There are a slew of ways to find “new” music these days, so it can be pretty difficult to hone in on artists and performers from your neck of the woods. We can probably blame algorithms, advertising or whatever else the streaming services like Spotify and Apple Music are using to push bands upon us. But you shouldn’t be out of the loop when the new, cool and experimental music is released.
Luckily, independent radio journalist Lyndsay Knecht has teamed up with statewide newscaster Becky Fogel to present ‘Cut In.’ ‘Cut In’ is a weekly segment that will be featured during the daily radio news show, ‘Texas Standard.” This segment airs on Thursdays during the ‘Texas Standard Round Up,’ but since Knecht is in North Texas – and a KERA alum – we’ll also be posting her recommendations on Art&Seek.
On today’s edition of ‘Cut In,’ Knecht introduces us to musician Leanne Macomber.
Leanne Macomber toured the world as the original keyboard player for Neon Indian. But let’s forget about that world for a moment and enter the ones she’s made: three projects reactivated, announced again with a new song from her side project The Girdles.
The Musical Trajectory Of Leanne Macomber
Fight Bite, born in Denton, is the vehicle for Macomber’s tenderly bewitching, heart-seasick pop songs. She and collaborator Geoffrey Louis recorded ten of them without computers and released “Emerald Eyes” in 2008, the same year Beach House’s “Devotion” came out.
Macomber’s range as an artist was already becoming clear. Before Fight Bite, she’d performed in delightfully irreverent acts like Christian! Teenage Runaway (writer Chris Mosley spoke with Macomber about that time for D Magazine). You can watch her yell-sing like Niagra from Destroy All Monsters, then switch to a feathery soprano while punishing a snare drum onstage with glam new-grrrl bandmates Julie McKendrick and Sashenka Lopez on either side. The layered, slow focus and elegance of Fight Bite showed Macomber’s depth and talent as a singer. It was the first shape in what would be a kind of gorgeous evolutionary pattern in her music.
Five years later, Leanne was in New York. That’s when she created Ejecta, a character whose nature is to be born over and over. And, in all of her promotional materials, she wore the same thing – nothing. It was a decision, she explained to journalists, that was both a facet of the character, completely bare and exempt from the structures of time, and a statement made in defiance to anyone who would define a woman musician by her clothes.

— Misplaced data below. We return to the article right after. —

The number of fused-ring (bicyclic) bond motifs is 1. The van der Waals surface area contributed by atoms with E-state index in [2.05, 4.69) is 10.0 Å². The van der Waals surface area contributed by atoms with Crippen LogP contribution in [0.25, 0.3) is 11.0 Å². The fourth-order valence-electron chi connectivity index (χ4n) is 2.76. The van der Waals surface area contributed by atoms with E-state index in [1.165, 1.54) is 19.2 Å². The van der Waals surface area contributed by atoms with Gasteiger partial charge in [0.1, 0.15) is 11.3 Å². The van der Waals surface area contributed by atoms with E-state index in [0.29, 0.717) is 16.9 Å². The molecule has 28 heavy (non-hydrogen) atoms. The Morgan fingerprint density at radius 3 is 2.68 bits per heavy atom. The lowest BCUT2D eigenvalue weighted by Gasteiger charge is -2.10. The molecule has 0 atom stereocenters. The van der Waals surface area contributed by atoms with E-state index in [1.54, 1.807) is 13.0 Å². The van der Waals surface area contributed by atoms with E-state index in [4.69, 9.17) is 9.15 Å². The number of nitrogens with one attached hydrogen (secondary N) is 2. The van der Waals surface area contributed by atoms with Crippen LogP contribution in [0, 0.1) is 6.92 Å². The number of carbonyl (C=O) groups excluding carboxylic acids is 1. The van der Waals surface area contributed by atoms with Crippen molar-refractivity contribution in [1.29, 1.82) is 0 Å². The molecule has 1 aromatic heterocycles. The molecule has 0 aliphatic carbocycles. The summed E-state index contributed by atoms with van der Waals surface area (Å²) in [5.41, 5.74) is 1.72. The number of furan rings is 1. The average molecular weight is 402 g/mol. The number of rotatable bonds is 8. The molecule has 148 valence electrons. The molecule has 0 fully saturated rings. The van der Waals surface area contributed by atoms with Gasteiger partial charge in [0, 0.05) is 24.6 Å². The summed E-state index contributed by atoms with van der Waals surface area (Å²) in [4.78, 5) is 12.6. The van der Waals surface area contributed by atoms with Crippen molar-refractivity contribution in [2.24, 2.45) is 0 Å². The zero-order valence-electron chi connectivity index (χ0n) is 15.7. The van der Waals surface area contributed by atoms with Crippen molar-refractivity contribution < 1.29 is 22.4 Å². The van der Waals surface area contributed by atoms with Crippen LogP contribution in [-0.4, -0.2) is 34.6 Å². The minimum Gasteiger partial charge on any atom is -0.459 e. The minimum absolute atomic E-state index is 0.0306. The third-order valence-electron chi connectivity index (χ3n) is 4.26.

The music is at once disembodied and warm-blooded. The songs were written and sung by Macomber and eventually finessed with the help of producer Joel Ford (Ford & Lopatin, Oneohtrix Point Never). Together they’re known as Young Ejecta. “Dominae” was their first record and it was put out by Driftless in 2013. (The titles are translated in Braille on the sleeve of the vinyl, making tangible the corporeal-yet-distanced tension of the songs, and the longing in them to communicate.) There are straightforward condemnations of lovers: the blistering synth-pop hit “Jeremiah (The Denier)” covers a dark swearing-off of the past in glitter.
This week Macomber took us into yet another world she made – the world of The Girdles, from whom we’ve heard just two songs which were featured on Stereogum. Here we get the artist without a collaborator, passing us some fleshed-out cutesy sketches like a note. The song released Monday is called “Hard” and it’s something Lesley Gore might’ve written if she’d had a synthesizer.
I wrote to Macomber asking if we were hearing a song she’d first intended for one of her core projects.
“I wrote “Hard” as a Girdles song,” she wrote back. “But many Girdles songs start out as either children’s music or as little visceral exercises that don’t quite fit in the other projects.”
The sense of agency in the track – coyly messing things up on purpose, oops – is served by the video of Macomber karaoke-ing her own song, and by the fact that she filmed herself doing that.
“The karaoke room I shot in is crawling distance from my apartment. I end up there a regrettable amount. My neighbor Liz manages it. She called me at 3 a.m. on Sunday and said I could use it until closing.”
Macomber’s wielded a camera to protect her visions before, and she says we can expect to see more video from her soon – as well as a release “of some kind” before the year’s end.